World Bank commends Polish success but urges further reform

21 Mar 17

Poland’s ‘record’ economic growth is a development success story but the country needs to undertake further reform, according to the World Bank.

The former Soviet-bloc country’s “remarkable economic ascent” is attributed to bold reforms following the collapse of communism in 1990.

The Lessons from Poland; Insights for Poland report states the eastern European nation got its institutions right – rule of law, property rights, democratic accountability, and basic market institutions.

It then used the EU accession process and subsequent EU membership in 2004 to reinforce these achievements.

Arup Banerji, World Bank regional director for the European Union, said: “Poland is an outstanding economic and development success story, moving from middle-income to high-income status in record time.

“If Poland wants to continue its ascent and meet the rising expectations of citizens, it needs to build on its reform successes – such as prudent fiscal policy – but also initiate new reforms around innovation and progressive labor market regulations and institutions.”

Poland was the only European country to record positive growth in 2008—the year of the global crisis—and to completely avoid a banking sector crisis.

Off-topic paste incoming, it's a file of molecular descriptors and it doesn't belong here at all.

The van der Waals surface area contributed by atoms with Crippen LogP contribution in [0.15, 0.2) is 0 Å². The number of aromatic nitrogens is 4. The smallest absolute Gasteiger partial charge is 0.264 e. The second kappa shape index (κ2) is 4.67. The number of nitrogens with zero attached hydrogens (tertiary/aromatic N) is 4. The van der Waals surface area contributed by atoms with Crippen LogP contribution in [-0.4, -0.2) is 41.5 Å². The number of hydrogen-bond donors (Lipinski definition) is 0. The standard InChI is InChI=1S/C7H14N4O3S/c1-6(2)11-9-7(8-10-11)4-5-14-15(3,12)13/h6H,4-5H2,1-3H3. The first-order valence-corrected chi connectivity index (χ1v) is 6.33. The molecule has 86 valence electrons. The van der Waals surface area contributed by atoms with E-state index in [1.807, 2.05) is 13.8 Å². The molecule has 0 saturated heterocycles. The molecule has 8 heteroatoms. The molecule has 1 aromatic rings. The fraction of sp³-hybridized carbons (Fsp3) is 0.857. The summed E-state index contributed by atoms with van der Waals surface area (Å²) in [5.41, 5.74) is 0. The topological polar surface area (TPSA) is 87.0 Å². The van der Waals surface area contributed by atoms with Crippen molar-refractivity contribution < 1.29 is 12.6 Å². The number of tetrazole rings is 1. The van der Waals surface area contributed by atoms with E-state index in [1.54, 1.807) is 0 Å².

In 2015, the nation with a population of 38 million had a GDP of $477.06bn up from $65.978 in 1990 – making it the largest economy in central Europe.

Other successes cited by the World Bank include Poland’s successful connection to global and regional markets, while ensuring competition at home. This ed efficient firms to get established and created jobs.

Workers became more productive thanks to reforms that raised education quality at one of the fastest rates in the OECD countries. Equally impressive were infrastructure improvements, supported by judicious use of generous EU structural funds; the length of motorways has almost quadrupled since the transition.

Emilia Skrok, World Bank senior economist and co-author of the report, said the benefits were far reaching.

She added: “Poland’s economic growth was also inclusive for different groups of society, including the poorest, which resulted in poverty reducing from 51% in 2005 to 30% in 2014.

“Better access to good education and thriving entrepreneurship with regulatory and institutional support from the government enabled social development and advancement for millions of people in Poland.”

To ensure continued progress the report says better governance is needed to build trust in government by making public services more client-oriented, transparent, and efficient. Citizens should also be more directly involved in governing and public service delivery.

Poland will need to deal with the increasing pressures of an ageing population and the inevitable decline of European structural funds for investment – Poland is currently receiving ‎€86bn from the EU in structural and investment funding.

 

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